The "Simply Reba" tribute returns to the Riverside Resort because it is "simply good." This time, however, when the show returns to Don's Celebrity Theatre, Wednesday-Sunday, June 19-23, a new element has been appropriately added — a tribute to Reba's buddies, Brooks & Dunn.
Wendy T reprises her role as Miss Reba, but expanding the show to include Brooks & Dunn allows a whole new layer. It recreates moments when these long-time friends toured and performed together on several occasions over the years. The best part of all, the three of them can perform the beautiful mega-hit, "If You See Her/Him," recorded in 1997 by each separately, but then filmed for an accompanying poignant video featuring the three of them.
Let's face it, country icons don't get any bigger than Reba McEntire or Kix Brooks and Ronnie Dunn, for that matter. McEntire is the reigning queen of the genre, a title she has earned and keeps earning even as she tried her hand at other areas of entertainment throughout the years. Turns out, in addition to her trademark soaring vocals, she's also a pretty darned good actress, too.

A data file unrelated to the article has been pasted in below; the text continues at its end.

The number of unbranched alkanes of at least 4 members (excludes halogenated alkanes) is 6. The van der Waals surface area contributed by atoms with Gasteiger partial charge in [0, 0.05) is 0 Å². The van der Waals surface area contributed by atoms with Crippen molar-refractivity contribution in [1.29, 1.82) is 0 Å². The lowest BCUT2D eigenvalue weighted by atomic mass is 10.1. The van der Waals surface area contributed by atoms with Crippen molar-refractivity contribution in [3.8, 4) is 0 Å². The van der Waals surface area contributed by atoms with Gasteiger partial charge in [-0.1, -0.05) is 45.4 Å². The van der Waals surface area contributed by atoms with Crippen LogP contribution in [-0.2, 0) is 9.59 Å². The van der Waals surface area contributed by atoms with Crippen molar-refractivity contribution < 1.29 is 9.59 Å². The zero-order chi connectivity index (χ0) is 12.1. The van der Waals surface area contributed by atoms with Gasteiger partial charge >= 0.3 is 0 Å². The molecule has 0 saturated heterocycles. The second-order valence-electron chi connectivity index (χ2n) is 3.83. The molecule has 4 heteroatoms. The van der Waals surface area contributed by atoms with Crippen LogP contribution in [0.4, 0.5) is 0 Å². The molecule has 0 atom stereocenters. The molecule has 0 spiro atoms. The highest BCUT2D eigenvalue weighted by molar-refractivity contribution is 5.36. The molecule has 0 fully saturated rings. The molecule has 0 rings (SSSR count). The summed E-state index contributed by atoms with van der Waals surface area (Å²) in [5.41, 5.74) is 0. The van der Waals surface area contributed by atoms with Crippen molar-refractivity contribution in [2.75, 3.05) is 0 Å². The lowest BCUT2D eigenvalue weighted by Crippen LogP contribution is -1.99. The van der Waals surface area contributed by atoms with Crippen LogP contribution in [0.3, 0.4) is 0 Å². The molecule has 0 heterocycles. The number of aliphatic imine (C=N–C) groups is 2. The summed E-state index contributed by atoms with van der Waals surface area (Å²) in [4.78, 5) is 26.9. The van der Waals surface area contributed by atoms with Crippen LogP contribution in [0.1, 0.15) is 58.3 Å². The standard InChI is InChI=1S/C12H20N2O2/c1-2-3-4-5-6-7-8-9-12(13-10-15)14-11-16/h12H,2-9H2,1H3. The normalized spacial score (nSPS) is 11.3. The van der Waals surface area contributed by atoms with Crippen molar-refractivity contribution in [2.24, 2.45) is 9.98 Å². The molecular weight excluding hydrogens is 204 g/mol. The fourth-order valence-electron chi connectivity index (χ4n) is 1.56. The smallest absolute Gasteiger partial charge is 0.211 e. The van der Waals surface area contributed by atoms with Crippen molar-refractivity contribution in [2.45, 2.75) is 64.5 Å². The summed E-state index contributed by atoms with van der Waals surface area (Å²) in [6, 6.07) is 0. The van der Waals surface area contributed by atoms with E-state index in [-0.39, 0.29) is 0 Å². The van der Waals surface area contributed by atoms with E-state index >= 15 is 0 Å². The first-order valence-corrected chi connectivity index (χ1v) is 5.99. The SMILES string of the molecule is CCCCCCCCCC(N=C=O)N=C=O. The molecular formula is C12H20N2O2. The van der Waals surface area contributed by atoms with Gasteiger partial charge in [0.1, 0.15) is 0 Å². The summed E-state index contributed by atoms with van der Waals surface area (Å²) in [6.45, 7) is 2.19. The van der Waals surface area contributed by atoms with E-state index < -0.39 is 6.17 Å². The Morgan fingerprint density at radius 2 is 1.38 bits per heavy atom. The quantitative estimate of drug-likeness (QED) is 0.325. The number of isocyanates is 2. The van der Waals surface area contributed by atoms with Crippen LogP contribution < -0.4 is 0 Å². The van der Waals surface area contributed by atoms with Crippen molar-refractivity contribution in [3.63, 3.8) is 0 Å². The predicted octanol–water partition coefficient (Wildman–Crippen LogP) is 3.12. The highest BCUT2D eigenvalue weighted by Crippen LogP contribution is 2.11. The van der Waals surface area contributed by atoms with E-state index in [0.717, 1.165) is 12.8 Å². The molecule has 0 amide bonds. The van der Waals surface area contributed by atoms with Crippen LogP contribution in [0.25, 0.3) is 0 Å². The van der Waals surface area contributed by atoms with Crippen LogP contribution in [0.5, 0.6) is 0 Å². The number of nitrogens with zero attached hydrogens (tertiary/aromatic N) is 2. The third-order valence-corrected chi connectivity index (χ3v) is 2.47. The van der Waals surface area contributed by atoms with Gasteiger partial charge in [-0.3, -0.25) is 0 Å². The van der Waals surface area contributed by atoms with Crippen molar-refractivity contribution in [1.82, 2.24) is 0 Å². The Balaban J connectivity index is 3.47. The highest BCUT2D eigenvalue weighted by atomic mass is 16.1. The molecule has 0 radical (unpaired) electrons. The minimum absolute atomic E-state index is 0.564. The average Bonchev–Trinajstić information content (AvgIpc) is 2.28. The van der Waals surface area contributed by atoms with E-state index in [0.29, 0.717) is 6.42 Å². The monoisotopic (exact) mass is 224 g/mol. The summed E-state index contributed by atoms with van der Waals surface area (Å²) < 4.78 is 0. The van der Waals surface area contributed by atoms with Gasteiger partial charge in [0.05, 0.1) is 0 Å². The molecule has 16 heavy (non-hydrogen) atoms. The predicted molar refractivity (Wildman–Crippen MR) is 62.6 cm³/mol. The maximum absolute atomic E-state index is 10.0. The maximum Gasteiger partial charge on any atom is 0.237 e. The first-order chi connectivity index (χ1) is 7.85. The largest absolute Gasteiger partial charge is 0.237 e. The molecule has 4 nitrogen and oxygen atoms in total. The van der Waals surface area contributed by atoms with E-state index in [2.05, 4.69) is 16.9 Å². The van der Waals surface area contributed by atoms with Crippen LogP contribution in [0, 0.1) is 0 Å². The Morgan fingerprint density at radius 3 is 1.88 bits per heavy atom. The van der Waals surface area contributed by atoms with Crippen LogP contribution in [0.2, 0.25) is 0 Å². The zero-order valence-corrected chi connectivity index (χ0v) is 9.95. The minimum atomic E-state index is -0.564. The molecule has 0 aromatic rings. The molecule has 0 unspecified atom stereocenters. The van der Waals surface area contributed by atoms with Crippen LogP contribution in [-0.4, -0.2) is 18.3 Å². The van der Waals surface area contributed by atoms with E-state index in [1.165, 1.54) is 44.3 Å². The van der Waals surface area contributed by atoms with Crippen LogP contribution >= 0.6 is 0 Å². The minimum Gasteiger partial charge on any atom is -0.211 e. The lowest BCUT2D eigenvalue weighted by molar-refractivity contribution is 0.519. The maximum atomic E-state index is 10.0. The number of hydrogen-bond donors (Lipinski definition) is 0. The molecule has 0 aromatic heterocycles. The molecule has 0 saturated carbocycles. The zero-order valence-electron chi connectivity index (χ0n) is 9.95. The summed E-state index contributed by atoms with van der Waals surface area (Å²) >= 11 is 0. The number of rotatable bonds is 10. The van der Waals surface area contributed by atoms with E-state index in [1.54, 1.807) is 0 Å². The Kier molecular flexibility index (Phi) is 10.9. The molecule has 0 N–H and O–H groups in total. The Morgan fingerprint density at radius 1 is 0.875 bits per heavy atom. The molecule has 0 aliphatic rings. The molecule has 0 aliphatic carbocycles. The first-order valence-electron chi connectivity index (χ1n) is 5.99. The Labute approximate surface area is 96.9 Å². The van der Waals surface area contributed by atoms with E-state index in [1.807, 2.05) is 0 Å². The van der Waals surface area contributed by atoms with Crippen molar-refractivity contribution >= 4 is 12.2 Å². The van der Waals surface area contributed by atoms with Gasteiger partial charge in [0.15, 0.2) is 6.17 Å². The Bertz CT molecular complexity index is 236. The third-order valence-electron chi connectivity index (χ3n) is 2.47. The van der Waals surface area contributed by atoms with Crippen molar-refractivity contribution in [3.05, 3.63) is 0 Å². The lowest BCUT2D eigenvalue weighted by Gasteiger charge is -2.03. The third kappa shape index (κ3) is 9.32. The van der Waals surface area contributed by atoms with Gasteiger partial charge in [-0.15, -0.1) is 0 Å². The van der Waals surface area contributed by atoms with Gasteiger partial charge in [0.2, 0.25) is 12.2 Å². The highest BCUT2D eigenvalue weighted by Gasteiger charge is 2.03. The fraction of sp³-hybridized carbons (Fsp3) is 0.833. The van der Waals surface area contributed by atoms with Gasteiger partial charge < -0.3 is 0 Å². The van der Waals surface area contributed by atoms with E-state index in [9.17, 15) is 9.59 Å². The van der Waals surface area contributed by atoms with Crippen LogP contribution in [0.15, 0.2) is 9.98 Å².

Brooks & Dunn came together in 1991 at the suggestion of record executive Tim DuBois. Both were vocalists and songwriters struggling separately, but when they started writing music together, they created magic.
They released 50 singles, of which 20 went to No. 1 on the Hot Country Songs charts and 19 more reached Top 10. Two of these No. 1 songs, "My Maria" (a cover of the B.W. Stevenson song) and "Ain't Nothing 'bout You", were the top country songs of 1996 and 2001.
Brooks & Dunn also won the Country Music Association Vocal Duo of the Year award every year between 1992 and 2006, except for 2000. Two of their songs won the Grammy Award for Best Country Performance by a Duo or Group with Vocal: "Hard Workin' Man" in 1994 and "My Maria" in 1996.